Best things to do in Madrid

Madrid is a fascinating city with a storied history that spans nearly a millennium.

With architectural wonders, world-class gastronomy, famed art museums and even an Egyptian temple within the city limits, the Spanish capital offers sights and attractions to satisfy all visitors. Here are 12 experiences not to miss in Madrid.

People strolling through corridors of Museo del Prado in Madrid and viewing the artwork
The Prado is filled with a number of world-famous artworks © trabantos / Shutterstock

1. Visit the Golden Triangle of Art

Madrid’s “Golden Triangle of Art” consists of three renowned museums, the Museo del Prado, Reina Sofía and the Thyssen-Bornemisza, which are home to some of the world’s most valuable art collections. Even if you’re not typically the gallery type, a stop at one of these venues is an essential Madrid experience.

The Prado houses several masterpieces by Spanish artists Diego Velázquez, Francisco Goya and Francisco Zurbarán. Arguably the most famous work that people flock to see is Velázquez’ Las Meninas, an oil on canvas considered among the most important paintings in Western art.

The Reina Sofía is the Spanish national museum dedicated to 20th-century art, exhibiting impressive collections of Surrealist and Cubist masters Salvador Dalí and Pablo Picasso, including Picasso’s huge anti-war oil painting Guernica.

Museo Thyssen-Bornemisza, once the private art collection of the Baron Heinrich Thyssen-Bornemisza and his son Hans Heinrich Thyssen-Bornemisza, showcases nearly 1000 paintings of the world’s most celebrated European and American artists from the 13th to the 20th century. It’s a real feast for art fans.

2. Get a taste of Spain on a traditional tapas crawl

Tapas hopping, or ir de tapas, is a national pastime and a satisfying prelude to dinner, which in Spain is typically eaten between 9pm and midnight. A tapa is a small plate of food usually paired with a glass of wine, caña (a small glass of beer) or vermút, Madrid’s popular aperitif.

You can join locals after work on any day of the week, hopping from one tapas bar to the next to sample a selection of Iberian hams, charcuterie and cheeses.

Planning Tip: Sunday afternoons are the best time to visit Cava Baja, a popular street in the historic La Latina neighborhood with vibrant little bars, taverns and restaurants that are perfect for a laid-back tapas crawl.

Woman shopping for clothing in El Rastro Flea Market in Madrid, Spain
El Rastro flea market has been running for more than 400 years © Hisham Ibrahim / Getty Images

3. Shop in El Rastro flea market

Every Sunday and on public holidays, you can take part in a 400-year-old shopping tradition at El Rastro flea market. Open from 9am to 3:30pm, El Rastro stretches along the La Latina neighborhood’s Plaza de Cascorro, La Ribera de Curtidores and Ronda de Toledo and features a labyrinth of open air stalls peddling clothes, souvenirs, handicrafts, antiques and all the bric-a-brac you can imagine.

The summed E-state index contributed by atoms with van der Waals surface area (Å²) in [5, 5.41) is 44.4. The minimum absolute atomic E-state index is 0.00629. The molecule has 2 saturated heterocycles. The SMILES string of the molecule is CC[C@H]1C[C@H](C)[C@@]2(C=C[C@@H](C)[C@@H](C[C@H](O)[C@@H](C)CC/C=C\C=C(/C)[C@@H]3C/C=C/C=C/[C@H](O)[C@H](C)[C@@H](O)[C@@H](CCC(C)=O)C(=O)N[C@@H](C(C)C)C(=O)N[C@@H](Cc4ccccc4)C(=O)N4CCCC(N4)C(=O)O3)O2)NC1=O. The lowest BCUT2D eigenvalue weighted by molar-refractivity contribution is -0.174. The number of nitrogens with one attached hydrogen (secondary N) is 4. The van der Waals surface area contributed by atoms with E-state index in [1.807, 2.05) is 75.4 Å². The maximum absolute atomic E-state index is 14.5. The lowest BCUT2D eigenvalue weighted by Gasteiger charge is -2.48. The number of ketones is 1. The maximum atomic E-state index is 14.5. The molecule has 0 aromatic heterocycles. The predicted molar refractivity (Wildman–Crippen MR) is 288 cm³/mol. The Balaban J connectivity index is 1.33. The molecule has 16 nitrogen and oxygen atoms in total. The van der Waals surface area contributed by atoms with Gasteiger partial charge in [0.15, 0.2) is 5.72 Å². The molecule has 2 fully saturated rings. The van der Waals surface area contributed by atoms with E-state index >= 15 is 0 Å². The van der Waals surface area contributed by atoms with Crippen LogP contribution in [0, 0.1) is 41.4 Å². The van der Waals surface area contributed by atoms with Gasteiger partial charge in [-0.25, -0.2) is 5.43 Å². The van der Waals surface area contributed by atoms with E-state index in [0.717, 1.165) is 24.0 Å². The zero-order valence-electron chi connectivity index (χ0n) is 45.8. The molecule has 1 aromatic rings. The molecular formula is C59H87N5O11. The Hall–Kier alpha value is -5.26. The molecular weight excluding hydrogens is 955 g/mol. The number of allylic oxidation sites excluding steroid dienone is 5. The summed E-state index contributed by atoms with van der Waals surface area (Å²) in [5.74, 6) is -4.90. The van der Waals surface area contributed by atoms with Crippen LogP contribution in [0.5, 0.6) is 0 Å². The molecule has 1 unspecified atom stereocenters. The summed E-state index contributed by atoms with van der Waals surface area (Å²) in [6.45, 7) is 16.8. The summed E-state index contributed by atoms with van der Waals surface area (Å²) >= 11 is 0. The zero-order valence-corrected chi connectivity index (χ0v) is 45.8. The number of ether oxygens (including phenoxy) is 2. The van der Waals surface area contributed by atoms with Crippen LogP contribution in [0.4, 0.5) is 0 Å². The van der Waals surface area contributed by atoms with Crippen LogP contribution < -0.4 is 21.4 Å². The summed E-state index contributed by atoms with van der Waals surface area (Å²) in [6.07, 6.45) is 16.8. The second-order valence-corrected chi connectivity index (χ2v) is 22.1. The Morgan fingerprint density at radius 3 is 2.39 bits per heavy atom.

Planning Tip: Many of the vendors only accept efectivo (cash), so it’s best to take money out before heading to the market, or you’ll be left hunting for an elusive cash machine.

4. Ride the Teleférico

For the best bird’s-eye views of the Spanish capital, hop on the Teleférico (cable car) in Parque del Oeste, which connects to Casa de Campo, the city’s green lung.

The dual cable transport system features 80 cabins, each of which seats six people, and it travels a distance of nearly 2.5km (1.5 miles). If you can brave the vertigo, the Teleférico reaches a maximum height of 40m (131ft) and offers spectacular vistas of the city and the Casa de Campo parkland below.

People dining in the curved stone interior of El Sobrino de Botín, the oldest restaurant in the world, in Madrid
El Sobrino de Botín is the oldest restaurant in the world and a favorite spot of Hemingway © Krzysztof Dydynski / Lonely Planet

5. Follow Hemingway’s footsteps

“Hemingway did not drink here” is a popular joke written on signs hanging in some Madrid establishments. It’s no secret that the American literary giant, fondly called “Don Ernesto,” was Madrid’s adopted sybarite who loved to drink, eat, write and watch bullfights while he was covering the Spanish Civil War as a foreign journalist.

Fans of Hemingway can retrace his footsteps and enjoy some of his favorite haunts that still exist today, including El Sobrino de Botín, the world’s oldest restaurant, which houses a 16th-century cellar cradling dust-covered wine bottles.

Hemingway also used to frequent La Venencia, a dimly lit sherry bar that is virtually frozen in time with its massive molasses-stained wooden barrels, antique cash register and fading sepia hued posters.

Planning Tip: Don’t bother whipping out your camera phone at La Venencia: snapping photos is still strictly prohibited, just as it was in the 1930s when the bar was wary of fascist spies.

6. Explore Retiro Park

Parque del Buen Retiro, Madrid’s most famous park, is an expansive, 118-hectare (292-acre) area that was once reserved for Spanish royalty and aristocracy until it was opened to the public at the end of the 19th century. “El Retiro” is adorned with ornate fountains, statues of Spanish writers and heroes, gazebos and open air cafes.